Facebook friends can be trouble

It may be time to start pruning that Facebook friend list if you want to stay out of trouble at work.

Ministry of Social Development employee Julie Schwartfeger was fired from the job she had held for almost 30 years after she accessed the files of six people she was "friends" with on the social networking site.

As a case manager in Rotorua, Mrs Schwartfeger worked with beneficiaries in assisting them with their entitlements.

The ministry's code of conduct forbids staff from accessing the files of friends and acquaintances but Mrs Schwartfeger argued that the people on her Facebook page were not real friends.

She was fired in June and took her case to the Employment Relations Authority. In a decision published yesterday, authority member Tania Tetitaha ordered her interim reinstatement until a hearing next year, because the definition of a friend or acquaintance was unclear.

"Taken in its widest sense, it could encompass every person Ms Schwartfeger has ever interacted with, imposing overly onerous duties of disclosure," Ms Tetitaha said.

In the meantime, she ordered Mrs Schwartfeger to disclose a list of all her Facebook friends to the ministry.

The allegations related to two clients of Mrs Schwartfeger, two former colleagues, a friend's husband's niece, and the wife of a friend of her mother.

The ministry claimed her actions, combined with a previous warning in 2009, amounted to serious misconduct and warranted dismissal. Ms Tetitaha disagreed and a personal grievance hearing will be held in March.

Speaking to The Dominion Post, Mrs Schwartfeger, 46, claimed she was a "Facebook novice" and stressed that all the files accessed had been for legitimate work purposes.

She had amassed 98 friends on the site since she joined in 2008 but she considered only about three of them to be real friends.

One of her clients had requested her as a friend more than three years ago but they had barely interacted during that time.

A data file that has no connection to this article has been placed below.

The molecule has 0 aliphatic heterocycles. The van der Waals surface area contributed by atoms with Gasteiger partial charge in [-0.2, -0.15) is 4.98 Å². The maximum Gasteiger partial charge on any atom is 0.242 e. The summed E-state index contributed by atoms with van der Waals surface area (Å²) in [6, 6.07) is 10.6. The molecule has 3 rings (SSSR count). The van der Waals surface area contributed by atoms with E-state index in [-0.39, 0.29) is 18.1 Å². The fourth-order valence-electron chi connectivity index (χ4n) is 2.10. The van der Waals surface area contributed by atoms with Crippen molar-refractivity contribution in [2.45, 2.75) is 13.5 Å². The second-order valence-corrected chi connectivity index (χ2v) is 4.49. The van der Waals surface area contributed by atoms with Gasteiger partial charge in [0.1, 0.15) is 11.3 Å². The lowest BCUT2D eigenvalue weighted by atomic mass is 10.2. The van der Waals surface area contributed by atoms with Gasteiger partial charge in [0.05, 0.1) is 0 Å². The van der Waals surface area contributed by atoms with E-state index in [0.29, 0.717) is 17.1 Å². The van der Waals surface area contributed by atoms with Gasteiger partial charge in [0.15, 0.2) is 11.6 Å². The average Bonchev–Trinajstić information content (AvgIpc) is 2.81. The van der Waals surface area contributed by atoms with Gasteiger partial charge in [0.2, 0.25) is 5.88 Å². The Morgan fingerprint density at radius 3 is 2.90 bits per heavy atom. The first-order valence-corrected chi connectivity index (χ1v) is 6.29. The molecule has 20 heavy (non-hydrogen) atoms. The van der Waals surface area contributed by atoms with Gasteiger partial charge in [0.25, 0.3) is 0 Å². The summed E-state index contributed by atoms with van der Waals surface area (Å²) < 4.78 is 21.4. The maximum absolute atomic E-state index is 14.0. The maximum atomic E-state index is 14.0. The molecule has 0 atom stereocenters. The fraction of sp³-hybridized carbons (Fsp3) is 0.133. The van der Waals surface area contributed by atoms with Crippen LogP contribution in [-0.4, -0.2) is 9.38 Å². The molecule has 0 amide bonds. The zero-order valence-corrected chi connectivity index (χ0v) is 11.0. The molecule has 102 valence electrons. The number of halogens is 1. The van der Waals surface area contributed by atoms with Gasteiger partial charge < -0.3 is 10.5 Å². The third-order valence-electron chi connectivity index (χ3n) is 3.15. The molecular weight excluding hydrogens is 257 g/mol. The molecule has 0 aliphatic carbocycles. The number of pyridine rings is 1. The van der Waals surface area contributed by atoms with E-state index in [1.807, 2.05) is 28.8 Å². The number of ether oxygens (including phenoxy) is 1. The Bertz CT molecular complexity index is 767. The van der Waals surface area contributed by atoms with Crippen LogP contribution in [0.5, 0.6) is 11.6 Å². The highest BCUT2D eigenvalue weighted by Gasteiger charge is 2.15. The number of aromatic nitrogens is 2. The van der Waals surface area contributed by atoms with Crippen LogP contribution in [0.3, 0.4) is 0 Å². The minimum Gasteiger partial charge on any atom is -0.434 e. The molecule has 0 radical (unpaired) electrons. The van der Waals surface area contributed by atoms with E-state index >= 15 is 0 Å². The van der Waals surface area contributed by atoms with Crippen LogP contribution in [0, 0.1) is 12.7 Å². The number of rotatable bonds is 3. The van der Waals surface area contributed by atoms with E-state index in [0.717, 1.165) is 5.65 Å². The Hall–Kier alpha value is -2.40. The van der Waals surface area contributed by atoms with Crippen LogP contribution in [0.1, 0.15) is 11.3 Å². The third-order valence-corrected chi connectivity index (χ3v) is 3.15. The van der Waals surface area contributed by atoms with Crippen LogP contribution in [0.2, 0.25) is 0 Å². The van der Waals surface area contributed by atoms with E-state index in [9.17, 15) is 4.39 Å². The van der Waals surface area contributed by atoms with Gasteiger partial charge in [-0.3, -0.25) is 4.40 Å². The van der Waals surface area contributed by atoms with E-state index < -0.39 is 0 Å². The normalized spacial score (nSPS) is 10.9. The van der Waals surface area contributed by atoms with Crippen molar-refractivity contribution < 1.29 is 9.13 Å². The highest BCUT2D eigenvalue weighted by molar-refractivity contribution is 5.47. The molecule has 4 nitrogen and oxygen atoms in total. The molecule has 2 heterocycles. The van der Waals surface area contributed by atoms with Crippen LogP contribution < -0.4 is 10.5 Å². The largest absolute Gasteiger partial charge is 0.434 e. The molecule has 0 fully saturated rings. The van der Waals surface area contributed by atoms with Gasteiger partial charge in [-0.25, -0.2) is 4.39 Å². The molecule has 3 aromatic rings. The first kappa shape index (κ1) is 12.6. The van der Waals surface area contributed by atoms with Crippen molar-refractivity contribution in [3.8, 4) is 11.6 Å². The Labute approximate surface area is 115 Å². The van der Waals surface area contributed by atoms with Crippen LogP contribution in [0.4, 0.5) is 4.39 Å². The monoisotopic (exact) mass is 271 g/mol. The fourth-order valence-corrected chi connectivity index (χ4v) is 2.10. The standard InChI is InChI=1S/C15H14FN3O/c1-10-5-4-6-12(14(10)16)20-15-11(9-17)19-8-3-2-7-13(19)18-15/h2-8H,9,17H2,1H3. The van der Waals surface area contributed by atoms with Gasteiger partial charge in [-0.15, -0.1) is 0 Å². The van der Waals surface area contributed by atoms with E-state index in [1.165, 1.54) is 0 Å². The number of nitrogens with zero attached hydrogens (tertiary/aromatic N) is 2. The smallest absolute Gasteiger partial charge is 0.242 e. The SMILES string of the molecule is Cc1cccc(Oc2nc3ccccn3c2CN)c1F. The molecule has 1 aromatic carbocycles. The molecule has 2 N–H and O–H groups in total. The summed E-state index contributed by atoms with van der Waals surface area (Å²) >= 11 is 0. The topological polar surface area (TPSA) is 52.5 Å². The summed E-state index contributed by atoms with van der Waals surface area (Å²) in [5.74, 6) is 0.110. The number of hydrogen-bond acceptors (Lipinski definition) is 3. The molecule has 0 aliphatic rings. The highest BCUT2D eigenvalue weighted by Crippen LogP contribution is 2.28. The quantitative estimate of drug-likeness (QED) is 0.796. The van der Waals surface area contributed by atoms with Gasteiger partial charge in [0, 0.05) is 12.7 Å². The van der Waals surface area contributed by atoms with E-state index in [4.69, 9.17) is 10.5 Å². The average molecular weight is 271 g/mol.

This year, when she received a chat message from the client on her birthday asking why she had not heard from her, Mrs Schwartfeger told her to call the next day.

This seemed to be the catalyst for the investigation, she said.

"To be honest, I said to them: look, I'm really naive about this Facebook stuff, I wouldn't really know much about it.

"In other parts of our business we text clients to prompt them of appointments, what's the difference?

"I didn't say: come into Work and Income and I'll give you some dollars. "

Work and Income deputy chief executive Debbie Power stood by the decision to dismiss her.

Employment lawyer Craig Mundy-Smith said the most important fact was how the code of conduct policy was written.

"What a friend is has really changed over time.

"When I was a kid, it was someone whose house you visited . . . but because we live in such a digital world you can have friends who you've never met."

Employers needed to make sure the onus was switched to the employee to prove how strong an online relationship was.

"At the moment you can send emails and messages and LOL cats to anybody . . . but how do we prove that one person is less of a friend than another person?"

The Dominion Post